This past week, it’s rumored that a pilot known as the “Ghost of Kyiv” defeated six Russian aircraft before being shot down and killed. This would make him the 21st century’s first fighter-ace. His efforts, and those of pilots like him, have thus far unexpectedly denied Russia air superiority over Ukraine’s skies. This air war must be won if Ukraine is to win this war. Ukraine’s air forces are outmanned (they have far fewer pilots than Russia) and outclassed (their MiG-29s are a generation behind Russian fighter aircraft). The President Zelensky has called for an NATO-enforced, no-fly zone above Ukraine. This request will probably go unfulfilled because it would pit NATO and Russian planes against each other. However, there is a way to give Zelensky the air power he needs without pitting NATO aircraft against Russian ones—and it’s something the U.S. has done in the past.
The Lend Lease Act was created in the first days of World War II. It allowed the United States to arm its allies (such as British and Chinese) without becoming an active participant. American military pilots and ground crews were granted leaves of absence from their units to serve in squadrons like the Flying Tigers in China and in the “Eagle Squadrons” of the Royal Air Force. Indeed, some of America’s greatest fighter aces from the Second World War, pilots like Marine Major Gregory “Pappy” Boyington, scored their first kills flying aircraft that didn’t have U.S. markings. These volunteer pilots, who number more than 100 in total, helped to stop the Axis from attacking theaters of war that were as distant as Japan’s invasion of China or the Battle of Britain.
Despite the heroic resistance of its initial leaders, the Ukrainian military now finds itself in a difficult position. While NATO member nations are beginning to talk about the transfer of hundreds of aircraft to Ukraine’s air force, they must remember that planes only one part of the equation when trying to deny Russia air superiority. Stinger missiles and anti-aircraft systems play an important role. However, no strategy for air can be successful without the support of a solid roster.
While negotiations were underway for aircraft, President Zelensky made an announcement about the formation of an International Brigade that would fight in Ukraine. This program, which allows foreigners with military experience to enlist in Ukraine’s Territorial Defense Forces, is a wise move. NATO members should increase that effort. Zelensky needs their support. He should work with Zelensky’s defense ministry on a program that will allow NATO-affiliated pilots to fly to Ukraine.
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There is a lot of precedent for this program. Not only during the Second World War, but also in the First World War. This was when the Lafayette Escadrille flew many years in France as a group of American pilots before the U.S. entered World War I in 1917. However, the greatest precedence for such a program might be in Russia’s current aggression toward Ukraine. When Russia first invaded Ukraine, in 2014, and seized the Crimean Peninsula, it did so with its “little green men.” These soldiers wore no markings on their uniforms. These soldiers claimed to be of no Russian Federation affiliation. And they masqueraded as “self-defense groups.” Only later, after Russia’s successful annexation of the Crimea, did the Kremlin concede they were members of Russian airborne and Spetsnaz units.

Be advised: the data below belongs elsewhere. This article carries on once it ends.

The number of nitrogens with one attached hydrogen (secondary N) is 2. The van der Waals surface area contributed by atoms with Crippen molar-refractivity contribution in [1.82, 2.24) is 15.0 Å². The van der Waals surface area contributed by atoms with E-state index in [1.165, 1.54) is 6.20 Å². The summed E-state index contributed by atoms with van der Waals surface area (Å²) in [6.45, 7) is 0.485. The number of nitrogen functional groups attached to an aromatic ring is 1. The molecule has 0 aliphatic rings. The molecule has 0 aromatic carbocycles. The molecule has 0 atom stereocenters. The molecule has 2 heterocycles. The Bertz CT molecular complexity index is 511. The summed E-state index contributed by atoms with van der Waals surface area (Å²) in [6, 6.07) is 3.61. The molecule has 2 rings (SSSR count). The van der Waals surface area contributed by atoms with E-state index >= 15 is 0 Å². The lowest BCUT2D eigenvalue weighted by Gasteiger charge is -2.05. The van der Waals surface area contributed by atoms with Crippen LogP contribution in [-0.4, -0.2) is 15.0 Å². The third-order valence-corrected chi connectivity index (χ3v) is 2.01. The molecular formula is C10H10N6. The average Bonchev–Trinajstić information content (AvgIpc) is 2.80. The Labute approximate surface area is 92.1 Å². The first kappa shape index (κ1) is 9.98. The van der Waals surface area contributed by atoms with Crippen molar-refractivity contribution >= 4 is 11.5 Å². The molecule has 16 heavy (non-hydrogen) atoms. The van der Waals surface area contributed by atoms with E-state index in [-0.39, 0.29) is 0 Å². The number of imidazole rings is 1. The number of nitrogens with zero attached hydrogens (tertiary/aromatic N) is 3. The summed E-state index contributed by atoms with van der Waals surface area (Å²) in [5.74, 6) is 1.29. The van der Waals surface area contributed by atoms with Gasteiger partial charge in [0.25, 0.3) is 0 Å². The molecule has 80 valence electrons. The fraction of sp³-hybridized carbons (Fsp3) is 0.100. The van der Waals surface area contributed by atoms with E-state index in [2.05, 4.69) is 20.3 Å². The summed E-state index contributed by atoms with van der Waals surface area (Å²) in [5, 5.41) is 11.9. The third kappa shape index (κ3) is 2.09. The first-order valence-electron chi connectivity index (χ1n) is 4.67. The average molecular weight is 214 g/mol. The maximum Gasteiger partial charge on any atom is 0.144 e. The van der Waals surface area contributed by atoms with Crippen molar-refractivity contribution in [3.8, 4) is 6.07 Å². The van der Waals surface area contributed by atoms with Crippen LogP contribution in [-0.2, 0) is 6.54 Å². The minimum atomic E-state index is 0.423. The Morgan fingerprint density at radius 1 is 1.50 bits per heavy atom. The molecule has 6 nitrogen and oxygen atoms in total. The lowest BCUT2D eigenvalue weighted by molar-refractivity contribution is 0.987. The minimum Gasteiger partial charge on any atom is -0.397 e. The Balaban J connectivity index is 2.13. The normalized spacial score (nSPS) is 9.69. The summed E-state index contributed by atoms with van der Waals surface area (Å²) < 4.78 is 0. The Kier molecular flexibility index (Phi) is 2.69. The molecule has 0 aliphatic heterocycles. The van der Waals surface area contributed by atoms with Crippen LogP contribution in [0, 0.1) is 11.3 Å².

Provoking a nuclear-armed Russia and a seemingly unhinged Putin is certainly a concern worth weighing, but a flight exchange program plays Russia’s strategy of “little green men” back at it, except in this case it will be the “little blue men” of the free world who will take to the skies over Ukraine. These volunteer pilots will fly planes with Ukrainian markings. They should also be given dual Ukrainian citizenship to mitigate any political consequences in case they are killed. A downed Ukrainian pilot flying a Ukrainian aircraft is a lesser cause for outrage—particularly given Russia’s behavior of the past week—than a NATO aircraft flying the same mission. As for the numbers, from my own experience among pilots, an announcement in any fighter squadron’s ready room would likely yield all the volunteers President Zelensky would need.
Putin may not have been able to achieve many of his military objectives but he is a master at surprising the world by his insatiable appetite for naked aggression. It’s time to surprise him back, and a program of volunteer pilots isn’t something Putin is expecting. By invading Ukraine, he has entered into a war. NATO and other nations have now been faced with the war of necessity by his war of choice. As they say, necessity can be the mother of invention. It’s time for us to get inventive. We’ve done it before.